All of these bots - good and bad - are possible because of the proliferation of AI technologies to the general public. If automation is possible and easy, then so are bots. If bots are real, then it becomes impossible to tell what isn’t. These bots more than anything affect perception online. Repeatedly sharing misinformation and fake news links, leaving bad reviews on websites, creating artificially inflated support for extreme views, and skewing poll data are only a few examples of what’s possible and already happening. When this reality exists, truth on the internet means nothing.

A good example of this is modern-day uses of ChatGPT. For context, ChatGPT is an open-source AI similar to Siri or Alexa, but far more advanced. If you go onto the platform and tell it to write you a fraudulent email that can be used to “phish” someone, it will create that for you. If you tell it to build a program for you that can spam hate comments on YouTube, it will create that for you. It will do all that in milliseconds without any moral qualms. AI is only a tool, but bots are the actual weapon.

Weaponizing the “Botnet” and its Underground Economy

Most of the misunderstanding behind these “bad bots” is that people think they are employed by groups of unrelated, and unconnected people. However, bots and spam are less random than we think and have transitioned into their own form of organized crime.

On most occasions, they are operated by movements of large groups who have some sort of intention to target people and distort the majority narrative online. These groups are often the homes of a “Botnet” which is a group of one or more interconnected devices that each run a bot that forms a system of bots that can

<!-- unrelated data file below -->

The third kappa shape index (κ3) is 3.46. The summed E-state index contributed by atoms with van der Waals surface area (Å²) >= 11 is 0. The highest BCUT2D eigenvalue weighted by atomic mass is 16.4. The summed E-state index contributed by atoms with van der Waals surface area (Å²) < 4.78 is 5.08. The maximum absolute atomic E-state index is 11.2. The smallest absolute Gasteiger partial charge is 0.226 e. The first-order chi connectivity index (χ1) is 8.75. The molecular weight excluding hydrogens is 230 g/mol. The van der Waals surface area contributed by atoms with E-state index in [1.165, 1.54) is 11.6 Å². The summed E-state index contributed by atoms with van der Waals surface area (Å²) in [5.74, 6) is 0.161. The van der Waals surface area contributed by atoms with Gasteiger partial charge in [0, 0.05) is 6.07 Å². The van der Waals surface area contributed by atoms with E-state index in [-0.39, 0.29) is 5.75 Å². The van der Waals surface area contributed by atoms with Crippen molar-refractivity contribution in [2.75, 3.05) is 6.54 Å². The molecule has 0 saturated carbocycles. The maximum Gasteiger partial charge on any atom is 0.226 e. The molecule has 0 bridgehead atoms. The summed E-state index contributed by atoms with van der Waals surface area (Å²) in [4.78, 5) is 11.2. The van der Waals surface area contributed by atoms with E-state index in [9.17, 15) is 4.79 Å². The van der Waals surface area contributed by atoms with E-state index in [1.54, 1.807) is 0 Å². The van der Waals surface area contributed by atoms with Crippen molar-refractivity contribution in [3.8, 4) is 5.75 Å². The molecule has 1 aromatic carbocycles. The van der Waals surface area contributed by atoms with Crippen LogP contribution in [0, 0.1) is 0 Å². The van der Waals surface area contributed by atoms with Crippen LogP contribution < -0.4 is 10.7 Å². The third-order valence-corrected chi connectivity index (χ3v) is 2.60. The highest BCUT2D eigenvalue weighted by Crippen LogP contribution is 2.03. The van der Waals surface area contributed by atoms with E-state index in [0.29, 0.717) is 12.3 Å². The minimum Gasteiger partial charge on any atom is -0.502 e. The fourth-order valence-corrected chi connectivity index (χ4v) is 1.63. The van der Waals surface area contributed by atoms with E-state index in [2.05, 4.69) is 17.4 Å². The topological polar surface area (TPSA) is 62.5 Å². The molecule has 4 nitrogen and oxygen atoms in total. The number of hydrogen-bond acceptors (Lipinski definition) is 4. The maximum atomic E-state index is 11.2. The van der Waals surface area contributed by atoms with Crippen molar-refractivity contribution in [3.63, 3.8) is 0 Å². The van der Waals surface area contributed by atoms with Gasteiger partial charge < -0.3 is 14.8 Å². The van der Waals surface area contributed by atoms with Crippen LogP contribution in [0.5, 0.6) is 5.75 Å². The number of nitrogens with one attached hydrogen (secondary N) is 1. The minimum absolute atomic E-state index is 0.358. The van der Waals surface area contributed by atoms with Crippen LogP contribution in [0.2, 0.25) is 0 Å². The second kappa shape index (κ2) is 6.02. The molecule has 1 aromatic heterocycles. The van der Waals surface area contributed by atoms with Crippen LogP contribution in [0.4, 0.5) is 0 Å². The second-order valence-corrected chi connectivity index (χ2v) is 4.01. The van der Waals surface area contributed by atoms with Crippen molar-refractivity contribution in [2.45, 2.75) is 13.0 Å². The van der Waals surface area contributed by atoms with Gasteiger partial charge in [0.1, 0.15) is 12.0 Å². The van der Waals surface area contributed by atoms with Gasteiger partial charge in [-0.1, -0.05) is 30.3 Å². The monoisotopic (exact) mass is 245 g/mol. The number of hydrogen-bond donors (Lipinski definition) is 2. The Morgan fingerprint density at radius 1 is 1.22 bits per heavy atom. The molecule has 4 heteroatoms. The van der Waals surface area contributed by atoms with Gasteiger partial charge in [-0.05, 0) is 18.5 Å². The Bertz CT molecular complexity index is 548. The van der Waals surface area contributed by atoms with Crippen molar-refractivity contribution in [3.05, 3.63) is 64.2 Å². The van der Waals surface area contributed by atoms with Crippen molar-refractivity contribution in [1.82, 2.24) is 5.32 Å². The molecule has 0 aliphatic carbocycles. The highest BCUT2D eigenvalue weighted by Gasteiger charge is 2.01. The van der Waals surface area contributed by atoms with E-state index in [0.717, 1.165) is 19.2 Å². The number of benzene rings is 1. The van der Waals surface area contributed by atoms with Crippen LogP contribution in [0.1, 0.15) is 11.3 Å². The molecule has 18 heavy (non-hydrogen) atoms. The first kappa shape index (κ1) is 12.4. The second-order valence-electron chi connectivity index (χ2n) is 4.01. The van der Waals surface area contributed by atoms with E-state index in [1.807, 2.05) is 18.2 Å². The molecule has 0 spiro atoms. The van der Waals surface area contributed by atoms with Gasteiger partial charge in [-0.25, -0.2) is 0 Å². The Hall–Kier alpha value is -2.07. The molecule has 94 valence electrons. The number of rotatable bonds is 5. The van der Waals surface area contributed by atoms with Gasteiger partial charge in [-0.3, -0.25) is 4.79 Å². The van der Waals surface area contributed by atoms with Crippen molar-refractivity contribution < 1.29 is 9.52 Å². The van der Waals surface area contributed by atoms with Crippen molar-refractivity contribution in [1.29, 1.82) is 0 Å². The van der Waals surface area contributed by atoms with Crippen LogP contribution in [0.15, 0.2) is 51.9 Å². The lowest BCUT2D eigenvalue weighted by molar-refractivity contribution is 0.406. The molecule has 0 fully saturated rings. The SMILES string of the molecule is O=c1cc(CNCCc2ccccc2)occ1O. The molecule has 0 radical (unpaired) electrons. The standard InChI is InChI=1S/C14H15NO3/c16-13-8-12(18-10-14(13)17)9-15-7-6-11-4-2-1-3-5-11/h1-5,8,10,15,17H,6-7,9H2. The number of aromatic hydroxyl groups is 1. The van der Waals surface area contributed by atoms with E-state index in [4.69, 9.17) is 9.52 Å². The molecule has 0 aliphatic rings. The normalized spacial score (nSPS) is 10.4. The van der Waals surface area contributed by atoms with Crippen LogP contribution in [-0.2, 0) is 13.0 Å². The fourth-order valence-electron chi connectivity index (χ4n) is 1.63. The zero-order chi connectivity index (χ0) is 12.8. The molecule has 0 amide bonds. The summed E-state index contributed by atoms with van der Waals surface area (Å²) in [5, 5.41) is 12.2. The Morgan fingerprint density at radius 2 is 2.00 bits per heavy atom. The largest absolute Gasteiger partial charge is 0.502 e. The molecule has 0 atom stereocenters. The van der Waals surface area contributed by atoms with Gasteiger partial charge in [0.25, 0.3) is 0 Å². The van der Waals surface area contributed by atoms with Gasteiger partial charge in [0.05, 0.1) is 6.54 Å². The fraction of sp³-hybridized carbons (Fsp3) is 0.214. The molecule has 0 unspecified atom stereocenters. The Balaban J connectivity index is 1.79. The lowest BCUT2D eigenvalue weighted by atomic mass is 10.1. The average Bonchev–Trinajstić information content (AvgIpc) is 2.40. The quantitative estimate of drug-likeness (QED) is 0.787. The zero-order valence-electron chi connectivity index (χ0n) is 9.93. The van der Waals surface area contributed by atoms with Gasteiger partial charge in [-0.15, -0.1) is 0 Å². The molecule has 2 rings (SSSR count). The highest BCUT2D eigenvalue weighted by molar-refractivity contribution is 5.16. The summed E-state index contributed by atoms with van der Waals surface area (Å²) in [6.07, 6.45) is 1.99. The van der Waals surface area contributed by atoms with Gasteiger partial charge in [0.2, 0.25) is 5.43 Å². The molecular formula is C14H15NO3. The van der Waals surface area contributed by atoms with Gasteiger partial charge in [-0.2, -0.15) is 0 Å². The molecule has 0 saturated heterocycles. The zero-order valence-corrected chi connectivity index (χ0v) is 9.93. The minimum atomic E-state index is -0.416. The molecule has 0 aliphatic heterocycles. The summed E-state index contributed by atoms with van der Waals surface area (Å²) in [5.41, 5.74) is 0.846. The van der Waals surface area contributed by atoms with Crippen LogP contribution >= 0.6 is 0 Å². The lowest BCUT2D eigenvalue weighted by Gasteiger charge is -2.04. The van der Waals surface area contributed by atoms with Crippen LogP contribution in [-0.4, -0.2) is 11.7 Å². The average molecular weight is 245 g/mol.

collaborate to perform DDoS attacks, post spam, etc. Surprisingly though, these botnets are not a new occurrence and have been around for years. The first instance of a botnet was a trojan called Sub7 that was released in 1999, just a few years after popular good bots started becoming relevant such as the Googlebot web crawler released in 1996. A more popular example is Trojan - a bad bot that disguises itself as legitimate software and instead is designed to damage your computer, steal data, disrupt your network, etc.

One of the most significant botnets in history however was called Pretty Park. It was an email worm that was also released in 1999 that would come attached to emails. When executed,  it would install itself onto the system and then send email messages through the computer to the address book. It could also be used as a backdoor into the computer. For context, a worm is a type of malware whose primary function is to self-replicate and infect other computers while remaining active on infected systems. This particular worm paved the way for several major botnets that rose to prevalence in the mid-2000s such as Storm, which was one of the most aggressive pieces of malware known yet. It spread through links within messages that attempted to get users to download malware from a website. Storm has affected an estimate of over 1 million computers to date.


The prevalence of these “botnets” are evidence of the fact that they work more like an underground digital crime organization than pockets of random unconnected individuals and this makes them that much more dangerous.